Photo Of The Day: The Date Beer Changed Forever

First Canned Beer

There’s a high chance that the last beer you drank came out of a can. Over 50% of non-draught beer in America is sold in cans (and that number has risen in recent years). But prior to January 24, 1935, a can wouldn’t have even been an option.

The American Can Company started toying with the idea of canned beer back in 1909. Their major problem was that the cans just couldn’t hold up to the 30-80 pounds-per-square inch of carbonated pressure found in bottled beer. And then Prohibition hit in 1919, eliminating any potential market even if the company could figure out their problem.

It wasn’t until 1933, with the end of Prohibition on the horizon, that American Can Co. came out with a pressurized, coated can that could safely and tastefully contain beer.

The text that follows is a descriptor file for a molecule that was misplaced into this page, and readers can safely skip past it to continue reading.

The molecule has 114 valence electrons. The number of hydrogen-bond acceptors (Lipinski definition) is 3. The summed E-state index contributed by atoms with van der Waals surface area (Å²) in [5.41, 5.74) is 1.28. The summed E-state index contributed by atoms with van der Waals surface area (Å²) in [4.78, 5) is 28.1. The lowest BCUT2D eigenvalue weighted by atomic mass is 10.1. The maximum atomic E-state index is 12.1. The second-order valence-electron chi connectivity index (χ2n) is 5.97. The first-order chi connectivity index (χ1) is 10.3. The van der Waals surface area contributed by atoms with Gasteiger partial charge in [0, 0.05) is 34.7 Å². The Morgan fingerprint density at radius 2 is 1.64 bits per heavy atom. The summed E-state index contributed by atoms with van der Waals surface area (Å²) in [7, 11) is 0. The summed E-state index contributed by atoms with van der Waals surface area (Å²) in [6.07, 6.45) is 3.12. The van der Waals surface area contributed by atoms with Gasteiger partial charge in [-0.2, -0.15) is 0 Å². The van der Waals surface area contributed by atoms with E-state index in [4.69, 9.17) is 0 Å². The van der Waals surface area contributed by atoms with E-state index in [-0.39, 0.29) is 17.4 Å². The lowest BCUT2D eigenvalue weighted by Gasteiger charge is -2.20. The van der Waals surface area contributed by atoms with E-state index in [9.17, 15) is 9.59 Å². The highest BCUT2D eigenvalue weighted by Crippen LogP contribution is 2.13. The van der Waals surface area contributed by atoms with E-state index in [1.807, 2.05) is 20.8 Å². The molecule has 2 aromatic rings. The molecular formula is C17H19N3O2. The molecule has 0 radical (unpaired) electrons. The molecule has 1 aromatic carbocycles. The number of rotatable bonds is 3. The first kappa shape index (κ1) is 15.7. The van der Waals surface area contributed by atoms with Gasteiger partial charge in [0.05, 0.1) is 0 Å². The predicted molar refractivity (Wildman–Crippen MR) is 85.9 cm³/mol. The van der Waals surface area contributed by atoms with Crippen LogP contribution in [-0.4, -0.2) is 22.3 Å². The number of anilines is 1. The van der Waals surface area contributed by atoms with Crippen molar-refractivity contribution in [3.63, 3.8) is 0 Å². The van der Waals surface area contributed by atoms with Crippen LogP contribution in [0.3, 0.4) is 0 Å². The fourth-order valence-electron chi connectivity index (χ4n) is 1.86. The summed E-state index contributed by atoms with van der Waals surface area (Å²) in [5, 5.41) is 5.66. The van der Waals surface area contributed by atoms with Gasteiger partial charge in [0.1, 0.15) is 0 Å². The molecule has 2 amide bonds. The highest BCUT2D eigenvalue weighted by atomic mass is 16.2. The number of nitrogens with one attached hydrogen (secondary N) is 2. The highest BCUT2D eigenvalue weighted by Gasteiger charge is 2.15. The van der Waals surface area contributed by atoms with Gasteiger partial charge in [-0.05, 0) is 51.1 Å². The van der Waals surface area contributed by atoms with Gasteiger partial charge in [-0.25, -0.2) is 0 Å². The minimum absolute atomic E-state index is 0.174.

American Can Co. then set their marks on the Gottfried Krueger Brewery, which had a history dating back to the mid-1800s. Leadership at the brewery was against the notion of canned beer, but Krueger’s sales were down, as they were plagued by worker strikes and Prohibition. American Can Co. offered to install their equipment free of charge, mitigating the risk of financial failure, so the brewery agreed to a trial run.

Krueger sold 2,000 cans of Krueger’s Finest Beer and Krueger’s Cream Ale to drinkers in Richmond, Virginia, with near instantaneous success. Ninety-one percent of the first canned beer drinkers approved, and the fruitful relationship between beer and can had begun. Canned beer popularity exploded from there, with more than 200 million cans being produced and sold by the end of the debut year.

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